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3/17/2018 Understanding Project Timeframe for SCADA Implementation

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How Long Does SCADA Implementation

June 21, 2016

By: Dan Curlin

Understanding your project’s timeframe for the

SCADA implementation process, and tips on how to
shorten it.
As senior project manager, I get the “how long is this going to take” question a lot…from owners
wishing to get the new system up and running as fast as possible, and ECs on strict deadlines.
How long does SCADA implementation take? That’s definitely a loaded question and a difficult
one to answer, because it really depends on your environment, other subcontractors, and system

Before getting down to a time range to expect when looking to get a SCADA system installed by
control systems integrator, you must first understand the SCADA implementation process in its

3/17/2018 Understanding Project Timeframe for SCADA Implementation

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Understanding the SCADA Implementation Process

Most of what control systems integrators do takes prep work you might not see onsite. Here are
the three main steps to a SCADA integration process after receiving drawing/proposal approval:

1. In-house configuration

The SCADA architecture must be meticulously planned to ensure it integrates seamlessly with
your existing systems. It can take a few weeks to a few months to initially build out a system in-
house before onsite integration. First, a control system integrator orders the equipment for your
approved project, which takes time to be delivered in-house. Then, they configure that
equipment in-house. During this process, they check for proper compatibility between operating
3/17/2018 Understanding Project Timeframe for SCADA Implementation

systems, HMI software, and data servers. If implementing a system on your computers, they
might need remote access to correctly set up the software.

2. Onsite integration

After in-house configuration is complete, your integrator will ship the newly configured
equipment to your location. Typically, the part that takes time in this phase is waiting for
schedules to coordinate, whether it’s waiting for a good maintenance window to shut off power
(during a retrofit project) or planning timing around your other subcontractors (during new
construction). Your integrator may rely on subcontracted electrical contractors to tie the SCADA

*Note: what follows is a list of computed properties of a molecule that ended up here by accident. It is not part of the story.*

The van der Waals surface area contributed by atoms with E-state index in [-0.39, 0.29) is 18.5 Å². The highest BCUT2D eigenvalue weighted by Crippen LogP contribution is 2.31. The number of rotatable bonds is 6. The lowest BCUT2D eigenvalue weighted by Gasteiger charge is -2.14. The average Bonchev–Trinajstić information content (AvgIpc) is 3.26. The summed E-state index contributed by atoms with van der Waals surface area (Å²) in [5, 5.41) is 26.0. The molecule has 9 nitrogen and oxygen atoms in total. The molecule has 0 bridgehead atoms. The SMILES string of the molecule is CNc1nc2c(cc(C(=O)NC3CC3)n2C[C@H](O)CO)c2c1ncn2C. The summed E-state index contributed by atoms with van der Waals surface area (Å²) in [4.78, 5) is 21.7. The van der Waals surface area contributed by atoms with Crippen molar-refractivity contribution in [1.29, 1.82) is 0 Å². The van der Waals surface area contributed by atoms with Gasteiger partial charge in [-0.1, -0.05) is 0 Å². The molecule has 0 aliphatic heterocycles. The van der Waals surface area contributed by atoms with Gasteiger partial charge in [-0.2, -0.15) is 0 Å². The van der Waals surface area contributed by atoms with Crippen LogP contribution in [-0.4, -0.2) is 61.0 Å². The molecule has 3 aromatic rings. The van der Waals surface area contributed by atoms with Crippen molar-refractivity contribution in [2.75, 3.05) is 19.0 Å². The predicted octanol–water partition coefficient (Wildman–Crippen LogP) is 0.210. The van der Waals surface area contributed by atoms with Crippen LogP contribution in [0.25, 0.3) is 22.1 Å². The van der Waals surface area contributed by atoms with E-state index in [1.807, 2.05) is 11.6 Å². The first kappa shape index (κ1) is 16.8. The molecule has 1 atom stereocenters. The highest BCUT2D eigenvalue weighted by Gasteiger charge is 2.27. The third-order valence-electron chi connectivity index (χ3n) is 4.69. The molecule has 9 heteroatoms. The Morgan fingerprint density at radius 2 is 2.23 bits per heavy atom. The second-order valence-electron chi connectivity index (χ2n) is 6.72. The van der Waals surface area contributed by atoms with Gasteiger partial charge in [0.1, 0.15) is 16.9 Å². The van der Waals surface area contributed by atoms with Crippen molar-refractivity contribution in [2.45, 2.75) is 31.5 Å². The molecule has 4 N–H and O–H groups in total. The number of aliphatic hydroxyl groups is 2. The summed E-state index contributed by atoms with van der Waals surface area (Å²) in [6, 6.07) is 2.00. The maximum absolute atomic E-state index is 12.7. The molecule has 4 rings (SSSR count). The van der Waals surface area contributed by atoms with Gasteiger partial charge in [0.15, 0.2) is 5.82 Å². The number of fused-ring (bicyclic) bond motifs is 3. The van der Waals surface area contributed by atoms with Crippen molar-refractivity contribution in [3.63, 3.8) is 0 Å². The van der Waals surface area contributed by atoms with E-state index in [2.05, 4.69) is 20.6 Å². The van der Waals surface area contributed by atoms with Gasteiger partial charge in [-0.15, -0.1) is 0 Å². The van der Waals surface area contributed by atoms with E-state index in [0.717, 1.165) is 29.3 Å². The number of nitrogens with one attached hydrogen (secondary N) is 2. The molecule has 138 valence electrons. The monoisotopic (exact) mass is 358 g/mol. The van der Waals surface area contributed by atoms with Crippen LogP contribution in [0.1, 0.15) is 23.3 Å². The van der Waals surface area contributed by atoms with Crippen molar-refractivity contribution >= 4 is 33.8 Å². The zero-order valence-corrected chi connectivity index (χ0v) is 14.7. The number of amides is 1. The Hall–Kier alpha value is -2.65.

system into existing systems. After onsite integration, it’s time to test the system.

3. Onsite testing/commissioning

In the last step, your integrator will thoroughly test all parts of the system, including alarms and
output parameters. This is where scheduling becomes very important, as the customer must
allow time for equipment to be tested during a scheduled maintenance window that has the leas
impact on the system. As with all parts of the process, the testing timeframe totally depends on
the systems being tested. A single generator can take an entire day, while a battery system may
only take a few hours.

Why System Integration Might Take Longer Than You Think

Before we even delve into example timeframes, you must understand the two biggest factors tha
can negatively affect implementation time: new construction projects, and systems with multiple

Retrofit vs. new construction

For existing SCADA environments, your timeframe should be a lot shorter than new construction
Because there is no hard startup deadline during a retrofit project, all onsite work and testing is
at the client’s discretion. It’s up to the client how fast or slow the project goes.

3/17/2018 Understanding Project Timeframe for SCADA Implementation

Because new construction environments require the coordination of many contractor and
subcontractor schedules, SCADA implementation can take much longer. For example, mission
critical environment projects usually span a few months at least. In one extreme example, a
project I was working on spanned multiple years due to its size, complex wiring design drawings,
schedule coordination, and the intense testing process.


Historically, the more OEMs you have, the longer the integration process takes. Central energy
plants, for example, require a lot of system coordination that takes significantly longer than an
average project. They don’t just have an electrical system to integrate…they also have
mechanical, generators, battery backups, power distribution units, ATSs, boilers, chillers, cooling
towers, condensed water loops, and chilled water systems. Getting all those systems to work
together makes the design, implementation, and testing process very complex.

How Long Does SCADA Implementation Take?

I can’t stress enough that the following examples are purely samples of the possible length of
your project. The following examples do not include any time for waiting on other schedules.

Small system